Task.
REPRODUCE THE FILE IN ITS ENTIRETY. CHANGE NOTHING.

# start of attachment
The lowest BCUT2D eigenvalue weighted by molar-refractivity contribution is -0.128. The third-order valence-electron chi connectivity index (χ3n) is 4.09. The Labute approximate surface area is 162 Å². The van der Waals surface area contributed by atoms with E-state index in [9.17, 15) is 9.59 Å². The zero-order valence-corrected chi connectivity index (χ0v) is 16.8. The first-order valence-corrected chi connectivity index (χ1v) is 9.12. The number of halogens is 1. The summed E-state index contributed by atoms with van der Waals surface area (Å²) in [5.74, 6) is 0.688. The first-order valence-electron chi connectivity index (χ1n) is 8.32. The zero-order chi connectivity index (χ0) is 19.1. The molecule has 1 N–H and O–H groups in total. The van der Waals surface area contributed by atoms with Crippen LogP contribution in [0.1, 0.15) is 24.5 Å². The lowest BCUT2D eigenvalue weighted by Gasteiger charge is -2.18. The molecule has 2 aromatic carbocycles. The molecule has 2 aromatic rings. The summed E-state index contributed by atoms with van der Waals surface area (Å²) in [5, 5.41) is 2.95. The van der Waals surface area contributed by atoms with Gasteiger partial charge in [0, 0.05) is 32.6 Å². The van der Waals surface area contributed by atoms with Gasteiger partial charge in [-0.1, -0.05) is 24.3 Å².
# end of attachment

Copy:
The lowest BCUT2D eigenvalue weighted by molar-refractivity contribution is -0.128. The third-order valence-electron chi connectivity index (χ3n) is 4.09. The Labute approximate surface area is 162 Å². The van der Waals surface area contributed by atoms with E-state index in [9.17, 15) is 9.59 Å². The zero-order valence-corrected chi connectivity index (χ0v) is 16.8. The first-order valence-corrected chi connectivity index (χ1v) is 9.12. The number of halogens is 1. The summed E-state index contributed by atoms with van der Waals surface area (Å²) in [5.74, 6) is 0.688. The first-order valence-electron chi connectivity index (χ1n) is 8.32. The zero-order chi connectivity index (χ0) is 19.1. The molecule has 1 N–H and O–H groups in total. The van der Waals surface area contributed by atoms with Crippen LogP contribution in [0.1, 0.15) is 24.5 Å². The lowest BCUT2D eigenvalue weighted by Gasteiger charge is -2.18. The molecule has 2 aromatic carbocycles. The molecule has 2 aromatic rings. The summed E-state index contributed by atoms with van der Waals surface area (Å²) in [5, 5.41) is 2.95. The van der Waals surface area contributed by atoms with Gasteiger partial charge in [0, 0.05) is 32.6 Å². The van der Waals surface area contributed by atoms with Gasteiger partial charge in [-0.1, -0.05) is 24.3 Å².